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Deborah Latz: Toward Love

Dan McClenaghan By

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Deborah Latz: Toward Love They say that love makes the world go around. I don't know about that, but it's made for some great songs, tunes that vocalist Deborah Latz goes after with gusto on her debut disc, Toward Love.

On the classic "Loverman," where Billie Holiday sounded fragile and deeply hurt—where Carmen McRae gave us a wounded, world weary mood—Latz evokes a hopeful innocence, as though she believes it will happen, that loverman will show up. The vocalist demonstrates some downtempo sass on Rodgers and Hart's "Bewitched, Bothered and Bewildered," this listener's highlight. Her voice rings with a fetching richness here, with Bob Bowen's bass caressing her syllables. And do I detect a hint of tongue in cheek? I'm not sure. The lyric is—by today's perspective on romance—wonderfully sappy; and Deborah Latz pulls it off with grace and straight-ahead beauty.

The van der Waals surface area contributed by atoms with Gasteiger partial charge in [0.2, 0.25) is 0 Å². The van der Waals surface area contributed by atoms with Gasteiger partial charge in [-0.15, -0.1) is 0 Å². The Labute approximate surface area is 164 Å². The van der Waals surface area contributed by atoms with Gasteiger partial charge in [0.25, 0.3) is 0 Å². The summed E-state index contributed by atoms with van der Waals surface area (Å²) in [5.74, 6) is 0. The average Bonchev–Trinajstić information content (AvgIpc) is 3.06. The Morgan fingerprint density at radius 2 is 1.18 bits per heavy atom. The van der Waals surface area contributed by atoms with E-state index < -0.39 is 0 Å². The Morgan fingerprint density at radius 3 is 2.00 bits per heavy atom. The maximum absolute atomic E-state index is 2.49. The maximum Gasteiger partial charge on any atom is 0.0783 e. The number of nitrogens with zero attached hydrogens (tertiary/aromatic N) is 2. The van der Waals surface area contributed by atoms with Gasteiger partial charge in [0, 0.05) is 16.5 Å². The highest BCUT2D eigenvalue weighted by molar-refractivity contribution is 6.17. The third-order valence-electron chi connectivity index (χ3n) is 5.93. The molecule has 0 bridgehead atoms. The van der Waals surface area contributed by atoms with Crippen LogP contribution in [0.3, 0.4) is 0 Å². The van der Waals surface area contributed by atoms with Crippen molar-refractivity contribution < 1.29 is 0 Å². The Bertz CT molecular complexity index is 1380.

On "Avril a Paris" Latz shows us she can sing a lyric in French with aplomb; pianist Timo Elliston works a percussive mode, nailing down the rhythm behind the mellifluous flow of language. "Night and Day" has the vocalist entering the scene with a coy hush in her voice, a softly feminine Tony Bennett-like rasp in front of Ben Sher's piquant guitar lines.

A marvelous vocal effort, beginning to end. I'm bewitched.


Track Listing: It Had to Be You, Bewitched, Bothered and Bewildered, How Insensitive, Gone with the Wind, Avril a Paris, Lover Man, I Only Have Eyes for You, Night and Day, The Thrill is Gone, Bluesette

Personnel: Deborah Latz--vocal; Timo Elliston--piano; Bob Bowen--bass; Jimmy Wormworth--drums; Bob Sher--guitar

Year Released: 2004


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